10 Characteristics of a great intranet
After some consideration, here are my 10 characteristics of a great intranet. These headings should be independent of the organisation itself.
1. An open, multi-way communication vehicle: Top Down, Bottom Up, Peer-to-Peer
An enterprise has a host of communication channels available, but the intranet is a critical one. A great intranet must facilitate all communication routes: Top Down, Bottom Up, Peer-to-Peer. There must be a channel to allow senior leaders to communicate key organisational messages and there must be a way for employees to let your CEO know what they think! Wherever you can, publish content provider’s names and, if possible, have presence awareness facilities so that peer-to-peer communication is maximised.
2. A facilitator of enterprise collaboration
How does your business collaborate? Email and shared network drives are still a default collaboration tool in many organisations but your intranet is superbly placed to assist. Through teamsites, knowledge shares, instant messaging, video tools, your intranet can be the key enabler of enterprise collaboration: great intranets are doing this now.
3. An executor of business transactions
A great intranet is a place of action and should be a part of business processes. Typically, these business transactions will include HR self-service tools (payslips, pensions, benefits, time off booking), expenses, travel booking and so on. British Airways has embraced the idea of the intranet as an executor of business transactions — a great example of what’s possible. Bringing these transactions to the intranet are tremendously valuable.
- It brings dedicated, guaranteed traffic which, in turn, enhances your intranets communication and collaboration efficiencies.
- Employees like having all these functions in one dedicated place. It’s just easier.
4. A tool that positively impacts every job in your company
In short, does your intranet make a difference to employees? If you were to take it away tomorrow, would people notice / care / cry?
5. A gateway to business knowledge
Where is knowledge in your company? My enterprise knowledge is in my head, on paper on my desk, on my laptop, on sharedrives and increasingly, in teamsites. But should I leave, nearly all of this would be lost to my current company. Indeed, even whilst I’m still employed, most of my knowledge is not in a place where it can be shared, used, learnt or redeployed. Intranets are a great place to share knowledge and make this knowledge work for the organisation.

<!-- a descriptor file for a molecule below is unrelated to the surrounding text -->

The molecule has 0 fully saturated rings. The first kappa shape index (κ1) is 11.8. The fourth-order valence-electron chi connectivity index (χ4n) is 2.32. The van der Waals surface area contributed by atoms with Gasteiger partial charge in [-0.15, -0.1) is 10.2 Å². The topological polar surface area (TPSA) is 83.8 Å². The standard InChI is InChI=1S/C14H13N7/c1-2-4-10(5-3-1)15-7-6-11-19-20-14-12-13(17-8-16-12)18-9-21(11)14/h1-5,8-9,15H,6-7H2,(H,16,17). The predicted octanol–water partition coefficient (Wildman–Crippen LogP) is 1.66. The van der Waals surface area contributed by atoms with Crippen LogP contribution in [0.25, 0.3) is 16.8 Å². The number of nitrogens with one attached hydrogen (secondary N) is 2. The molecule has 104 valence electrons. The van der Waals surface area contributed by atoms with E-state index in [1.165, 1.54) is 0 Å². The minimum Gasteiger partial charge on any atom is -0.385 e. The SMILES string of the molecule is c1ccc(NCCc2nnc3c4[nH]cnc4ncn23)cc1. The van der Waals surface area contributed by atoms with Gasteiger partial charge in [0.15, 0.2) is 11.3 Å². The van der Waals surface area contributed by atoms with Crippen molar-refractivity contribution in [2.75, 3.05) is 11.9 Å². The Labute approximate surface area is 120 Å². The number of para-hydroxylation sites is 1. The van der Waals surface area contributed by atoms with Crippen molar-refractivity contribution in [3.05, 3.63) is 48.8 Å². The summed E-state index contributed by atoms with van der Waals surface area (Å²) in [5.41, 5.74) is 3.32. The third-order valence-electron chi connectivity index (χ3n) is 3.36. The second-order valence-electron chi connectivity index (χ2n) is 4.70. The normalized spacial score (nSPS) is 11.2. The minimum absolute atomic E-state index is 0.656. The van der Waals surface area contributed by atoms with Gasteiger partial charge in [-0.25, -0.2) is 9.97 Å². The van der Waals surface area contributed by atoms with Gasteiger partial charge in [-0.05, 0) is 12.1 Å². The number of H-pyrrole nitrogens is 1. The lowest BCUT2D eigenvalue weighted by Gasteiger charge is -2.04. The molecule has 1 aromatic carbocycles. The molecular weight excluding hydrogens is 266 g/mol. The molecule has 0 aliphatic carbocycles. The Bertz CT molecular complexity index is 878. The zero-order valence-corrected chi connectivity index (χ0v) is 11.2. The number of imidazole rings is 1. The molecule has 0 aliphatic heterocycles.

A great intranet should also allow you to identify the people that have the knowledge you need. Time spent on developing skills and experiences sections as part of employee intranet profiles is rarely wasted. We should all know what we each know.
6. A digital reflection of the values of the company
Employees do not need their intranet to be liberally emblazoned with the company colours to know which company they work for, but a great intranet will be a digital reflection of the company values. It will embody the company ethos; it should feel the same as being in an office. A great intranet is in tune with the company way.
7. Serves to build enterprise community
Many companies are recognising the value of internal community building to facilitating collaboration and innovation, but also in driving employee engagement and connection with the company they work for. Allowing people to connect by surfacing interests, skills, experiences and hobbies on a profile page is the first step; the second is to provide intranet ‘space’ and company time for that community to thrive.
Community tools could extend beyond the current employee base. Consider community tools for your company alumni or even prospective employees who are still at University. Communities could co-exist across intranets, corporate internets and social media sites.
8. Transparent governance, management and strategy
It’s all well and good having this great intranet, but if no one knows the strategy, who governs and controls this space and what the rules of engagement are, then there’s still clear space for improvement. Be sure to publish the governance structure, your intranet strategy, the key personnel contact information and all the rules of intranet engagement on the intranet. Set up an ‘ideas’ section so employees can contribute to the organic growth of your intranet.
9. An engaging space
This is one is difficult to define but you know when you’ve got it!
10. Available where your employees need it
An intranet cannot just be a tool for those of your employees who have a laptop. A great intranet has a reach as broad as your employees day-to-day geography:
- At home (for access before and after work)
- At the office on a laptop/desktop
- Via kiosks for production and distribution facilities
- On mobile/smartphones
- Whenever you receive an email link to intranet content, you should be able to access that content
How do you score? 10 out of 10? Remarkable! Let me know your thoughts on these headlines and do share your experiences.